this know that no matter what they say about persistence, students will
not put forth the effort necessary to do good work as long as schools
sort them according to perceived ability. Heterogeneous grouping is
essential if students are to learn multiple modes of creating good work.
Heterogeneous grouping and the norms, routines, and relationships that
make the most of student diversity allow students to grapple with the
complexities of divergent thinking and expand their own definition of
A focus on student work
Putting student work at the center of learning is a key step in
building a culture of high standards. In schools that make it safe for
all students to be smart, student work itself, not lists of discrete
facts to be mastered or cutoff scores on standardized tests, is the
standard of accomplishment. In fact, teachers who focus daily on helping
students produce better work that meets higher standards of quality
understand that test scores have little connection to the quality of
Middle school teachers around the country are
increasingly adopting a set of routines that result in students’
producing work that meets standards. These teachers know student work of
high quality requires assignments that orient students toward the
learning for understanding anticipated by the standards of the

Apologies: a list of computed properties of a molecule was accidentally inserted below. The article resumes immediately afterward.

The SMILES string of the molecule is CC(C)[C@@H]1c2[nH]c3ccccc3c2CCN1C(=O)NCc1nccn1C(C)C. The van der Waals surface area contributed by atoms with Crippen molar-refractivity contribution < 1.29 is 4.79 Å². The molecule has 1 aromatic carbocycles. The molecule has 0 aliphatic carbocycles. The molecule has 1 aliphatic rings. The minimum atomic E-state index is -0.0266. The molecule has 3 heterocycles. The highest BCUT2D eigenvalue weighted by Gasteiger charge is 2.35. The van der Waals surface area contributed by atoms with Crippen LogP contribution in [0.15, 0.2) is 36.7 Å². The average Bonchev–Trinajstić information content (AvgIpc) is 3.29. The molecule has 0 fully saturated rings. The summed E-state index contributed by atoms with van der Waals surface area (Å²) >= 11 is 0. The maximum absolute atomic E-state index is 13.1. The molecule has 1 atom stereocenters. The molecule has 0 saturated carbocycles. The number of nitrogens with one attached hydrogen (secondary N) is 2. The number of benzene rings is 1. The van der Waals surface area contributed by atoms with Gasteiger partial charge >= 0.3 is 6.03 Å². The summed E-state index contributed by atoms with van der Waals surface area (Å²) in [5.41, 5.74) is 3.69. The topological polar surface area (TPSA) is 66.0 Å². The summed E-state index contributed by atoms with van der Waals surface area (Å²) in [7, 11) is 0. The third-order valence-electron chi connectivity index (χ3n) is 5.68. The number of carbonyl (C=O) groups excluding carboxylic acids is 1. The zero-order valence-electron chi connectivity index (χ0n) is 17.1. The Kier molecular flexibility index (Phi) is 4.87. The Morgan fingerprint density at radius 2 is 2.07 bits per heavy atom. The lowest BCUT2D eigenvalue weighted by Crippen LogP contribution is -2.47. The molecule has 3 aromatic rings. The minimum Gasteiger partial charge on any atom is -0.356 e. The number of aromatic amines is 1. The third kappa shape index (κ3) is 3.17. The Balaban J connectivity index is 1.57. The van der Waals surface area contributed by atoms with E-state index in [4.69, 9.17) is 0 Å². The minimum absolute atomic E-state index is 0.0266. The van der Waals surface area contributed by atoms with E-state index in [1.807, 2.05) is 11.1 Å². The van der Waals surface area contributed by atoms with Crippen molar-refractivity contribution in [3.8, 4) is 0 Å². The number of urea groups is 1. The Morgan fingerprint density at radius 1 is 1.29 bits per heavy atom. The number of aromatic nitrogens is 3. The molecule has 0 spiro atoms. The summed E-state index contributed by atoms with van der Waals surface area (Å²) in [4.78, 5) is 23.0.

professional associations. They also know that students will strive to
create work of high quality when they know that real world audiences
will actually use their work.
Teacher Ron Adams in Quincy, Massachusetts, sees
the effort when his students prepare testimony to submit to the United
States Congress that is based on the students’ study of international
child labor conditions. In Kathy Greeley’s class in Cambridge,
Massachusetts, students write and illustrate books that will be used by
the school’s younger students.
In Shutesbury, Ron Berger’s students may prepare a study of the town’s water quality for their community’s planning board.
Helping students do high-quality work in relation
to challenging assignments means reorganizing classrooms for maximum
learning. In these classrooms:
- Students use and develop rubrics that describe work that is good
and excellent. Teachers make sure that all students have a chance to
view samples of work that exemplify excellence in their field—science,
journalism, construction—so that students see for themselves the
standards of quality they are aiming to achieve.
- Students understand that a first draft is only the beginning of a
process for improvement. Teachers instruct students in the skills of